President Trump speaks during a meeting at the White House in Washington. (Saul Loeb/Agence France-Presse via Getty Images)

Michael Morell is the former acting director and deputy director of the Central Intelligence Agency. Robert Pape is a professor of political science at the University of Chicago and the director of the Chicago Project on Security and Threats.

Good facts and good analysis make good policy. They guide decision-makers toward effective policies and prevent us from acting on ideology or singular events. This is why every meeting of the National Security Council, across multiple administrations, has begun with an intelligence briefing.

What should the intelligence briefing look like at a hypothetical NSC discussion on President Trump’s travel ban? It should address the current terrorist threat to the U.S. homeland as well as the implications of the travel ban.

On the threat, the briefing should draw on something like the detailed analysis being done by the Chicago Project on Security and Threats (CPOST), a research program associated with the University of Chicago. CPOST has studied the 125 individuals who in the past 36 months either were indicted by the Justice Department for Islamic State-related crimes or who would have been indicted had they not died perpetrating a terrorist attack in the United States or fighting for Islamic State on the battlefield in Iraq and Syria.

The first point from the CPOST analysis that we would highlight at our hypothetical NSC meeting would be that the greatest terrorist threat comes from our own citizens who have been radicalized by the Islamic State’s recruiting narrative. Of those studied, 81 percent are U.S. citizens, with 78 percent of them born in the United States. Another 11 percent are green-card holders — permanent residents. Only 8 percent are not U.S. citizens or permanent residents.

The judgment that the greatest terrorist threat to the United States now comes from homegrown jihadists is not new. It is a point that many terrorism experts have made over the past several years. Senior officials from the National Counterterrorism Center have repeatedly made this observation in congressional testimonies. The data from CPOST drive this point home.

Why is the terrorist threat not greater from foreign nationals traveling to the United States? The answer is that, since 9/11, the homeland and national security agencies have worked diligently to keep terrorists out of the United States. The extreme vetting that Trump talks about is already occurring. The travel ban would do little to further mitigate the threat.

Second, there is no rationale in the data to focus on the seven countries the president’s executive order targeted.

A look at the countries of birth for the small share of those committing terrorist acts who were not born in the United States shows that 37 percent are from the seven countries. The other 63 percent came from six other countries in the Middle East and Africa, five nations in South and Central Asia, and three in Europe. So the travel ban, even if necessary to protect the homeland — which it is not — would be focusing on only a little more than a third of the problem from outside our borders.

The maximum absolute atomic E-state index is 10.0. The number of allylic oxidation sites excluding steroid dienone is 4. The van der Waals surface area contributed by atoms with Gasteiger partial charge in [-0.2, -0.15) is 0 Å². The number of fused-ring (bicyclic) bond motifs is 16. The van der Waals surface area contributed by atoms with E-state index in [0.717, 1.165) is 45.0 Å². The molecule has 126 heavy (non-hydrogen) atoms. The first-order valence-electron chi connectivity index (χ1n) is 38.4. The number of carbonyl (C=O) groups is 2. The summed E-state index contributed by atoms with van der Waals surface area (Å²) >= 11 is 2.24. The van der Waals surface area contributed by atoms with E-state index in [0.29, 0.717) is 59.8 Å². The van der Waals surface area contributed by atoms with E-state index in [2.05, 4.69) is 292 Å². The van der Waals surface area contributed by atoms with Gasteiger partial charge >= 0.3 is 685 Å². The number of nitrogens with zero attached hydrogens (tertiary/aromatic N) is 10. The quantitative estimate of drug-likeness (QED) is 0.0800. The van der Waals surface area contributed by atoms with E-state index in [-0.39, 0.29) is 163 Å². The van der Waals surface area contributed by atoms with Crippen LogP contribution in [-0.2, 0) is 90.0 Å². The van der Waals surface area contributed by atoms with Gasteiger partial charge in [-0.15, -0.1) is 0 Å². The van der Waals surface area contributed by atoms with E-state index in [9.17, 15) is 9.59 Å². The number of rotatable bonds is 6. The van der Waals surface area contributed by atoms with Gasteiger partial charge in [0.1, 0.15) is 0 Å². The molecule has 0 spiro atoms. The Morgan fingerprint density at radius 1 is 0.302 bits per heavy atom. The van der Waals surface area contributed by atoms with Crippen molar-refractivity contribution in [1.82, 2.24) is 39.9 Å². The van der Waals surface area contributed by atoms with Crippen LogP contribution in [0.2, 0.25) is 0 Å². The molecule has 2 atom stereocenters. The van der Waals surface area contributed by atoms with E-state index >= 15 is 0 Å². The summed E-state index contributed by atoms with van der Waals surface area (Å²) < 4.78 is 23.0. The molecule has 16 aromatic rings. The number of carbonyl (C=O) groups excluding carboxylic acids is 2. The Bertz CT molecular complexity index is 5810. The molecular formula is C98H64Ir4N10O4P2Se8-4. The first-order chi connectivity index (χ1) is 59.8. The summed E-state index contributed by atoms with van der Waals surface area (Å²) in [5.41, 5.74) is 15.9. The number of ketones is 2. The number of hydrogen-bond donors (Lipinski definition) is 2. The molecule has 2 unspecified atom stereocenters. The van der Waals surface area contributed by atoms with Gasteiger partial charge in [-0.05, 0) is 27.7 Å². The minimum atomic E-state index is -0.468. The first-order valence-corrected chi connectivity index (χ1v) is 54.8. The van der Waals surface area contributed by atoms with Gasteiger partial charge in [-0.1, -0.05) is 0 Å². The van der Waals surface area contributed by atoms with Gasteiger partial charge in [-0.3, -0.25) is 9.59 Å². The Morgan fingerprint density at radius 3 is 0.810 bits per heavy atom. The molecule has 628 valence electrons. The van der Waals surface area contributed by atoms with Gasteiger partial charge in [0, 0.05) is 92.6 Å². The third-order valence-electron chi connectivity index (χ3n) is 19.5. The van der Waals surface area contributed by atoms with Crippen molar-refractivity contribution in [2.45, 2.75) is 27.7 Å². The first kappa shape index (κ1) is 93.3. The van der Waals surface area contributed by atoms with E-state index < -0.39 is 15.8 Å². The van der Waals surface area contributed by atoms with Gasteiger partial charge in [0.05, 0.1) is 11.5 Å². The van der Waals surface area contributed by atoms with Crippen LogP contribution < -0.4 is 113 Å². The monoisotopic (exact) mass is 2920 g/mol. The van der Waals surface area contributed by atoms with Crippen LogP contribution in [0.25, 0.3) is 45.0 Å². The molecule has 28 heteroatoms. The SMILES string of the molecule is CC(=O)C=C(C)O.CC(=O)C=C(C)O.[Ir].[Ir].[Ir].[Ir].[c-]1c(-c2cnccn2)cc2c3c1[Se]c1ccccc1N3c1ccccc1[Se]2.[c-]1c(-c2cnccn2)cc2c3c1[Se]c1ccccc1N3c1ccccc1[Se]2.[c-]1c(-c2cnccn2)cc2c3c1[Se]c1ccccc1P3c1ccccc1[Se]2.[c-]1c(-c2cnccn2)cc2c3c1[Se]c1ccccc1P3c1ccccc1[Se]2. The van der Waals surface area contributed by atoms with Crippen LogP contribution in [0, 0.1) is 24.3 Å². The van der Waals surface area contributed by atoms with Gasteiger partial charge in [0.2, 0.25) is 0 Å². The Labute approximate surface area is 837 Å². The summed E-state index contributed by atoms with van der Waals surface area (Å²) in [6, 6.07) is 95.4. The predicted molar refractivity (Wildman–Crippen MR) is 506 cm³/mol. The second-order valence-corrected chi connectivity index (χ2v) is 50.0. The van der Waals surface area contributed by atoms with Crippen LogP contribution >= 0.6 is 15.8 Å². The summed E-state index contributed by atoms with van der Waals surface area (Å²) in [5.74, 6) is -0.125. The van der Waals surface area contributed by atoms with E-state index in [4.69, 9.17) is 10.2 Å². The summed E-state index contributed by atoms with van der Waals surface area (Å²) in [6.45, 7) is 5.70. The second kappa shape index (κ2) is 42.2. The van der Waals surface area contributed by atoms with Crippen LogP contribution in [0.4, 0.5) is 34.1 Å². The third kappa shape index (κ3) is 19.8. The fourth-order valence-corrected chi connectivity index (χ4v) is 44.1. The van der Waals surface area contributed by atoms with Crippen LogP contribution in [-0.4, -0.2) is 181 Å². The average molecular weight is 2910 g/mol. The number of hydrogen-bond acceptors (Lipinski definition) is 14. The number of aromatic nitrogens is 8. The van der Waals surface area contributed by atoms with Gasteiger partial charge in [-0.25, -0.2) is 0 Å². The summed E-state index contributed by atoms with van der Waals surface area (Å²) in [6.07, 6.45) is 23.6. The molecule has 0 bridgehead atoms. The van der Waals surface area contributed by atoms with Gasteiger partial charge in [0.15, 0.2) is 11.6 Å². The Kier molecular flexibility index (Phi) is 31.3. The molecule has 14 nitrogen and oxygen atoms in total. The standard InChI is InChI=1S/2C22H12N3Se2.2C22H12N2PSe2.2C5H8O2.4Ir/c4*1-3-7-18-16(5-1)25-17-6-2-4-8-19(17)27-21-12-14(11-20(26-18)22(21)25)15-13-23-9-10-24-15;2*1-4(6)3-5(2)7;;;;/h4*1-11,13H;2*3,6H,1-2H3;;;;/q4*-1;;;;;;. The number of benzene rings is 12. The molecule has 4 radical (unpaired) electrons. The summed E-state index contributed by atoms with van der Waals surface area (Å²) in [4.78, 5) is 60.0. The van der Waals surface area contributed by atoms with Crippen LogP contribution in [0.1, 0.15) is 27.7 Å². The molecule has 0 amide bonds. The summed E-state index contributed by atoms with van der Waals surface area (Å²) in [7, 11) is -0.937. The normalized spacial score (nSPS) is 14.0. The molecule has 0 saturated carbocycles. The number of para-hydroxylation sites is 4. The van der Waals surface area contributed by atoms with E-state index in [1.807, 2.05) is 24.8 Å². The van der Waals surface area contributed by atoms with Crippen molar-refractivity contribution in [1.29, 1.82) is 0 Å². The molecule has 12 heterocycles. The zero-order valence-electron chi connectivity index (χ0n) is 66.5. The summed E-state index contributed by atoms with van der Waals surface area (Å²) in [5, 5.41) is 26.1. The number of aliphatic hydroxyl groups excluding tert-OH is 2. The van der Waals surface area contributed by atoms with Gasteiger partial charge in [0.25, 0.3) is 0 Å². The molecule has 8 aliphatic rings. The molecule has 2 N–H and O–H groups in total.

Third, there is often a significant time lag between those who enter the United States and the terrorist-related actions that they take. This means that these individuals do not come to the United States with the intent to commit terrorism but are radicalized by the same process that creates American-born jihadists. The hard truth is that there is no evidence that those born abroad are any more susceptible to radicalization than those born here.

On the implications of the executive order, we would make two points: First, that our relationship with one of our most important allies in the fight against the Islamic State — Iraq — will be undermined by the order and second, that the ban will be used by jihadist groups as a recruiting and radicalization tool.

These groups tell their followers that the West, led by the United States, is a threat to Islam as a religion and even that the United States is working to destroy Islam. The ban plays into that narrative. In the past year, terrorist videos have included clips of candidate Trump calling for a “total and complete shutdown” of Muslims entering the United States. In this way, the ban may, ironically, make the threat worse, as it may lead to more U.S. citizens being radicalized.

We applaud the Trump administration’s focus on keeping Americans safe. But the facts show that the travel ban is bad policy. They also show that better policy would be to focus on defeating the Islamic State narrative that is infecting those already in this country.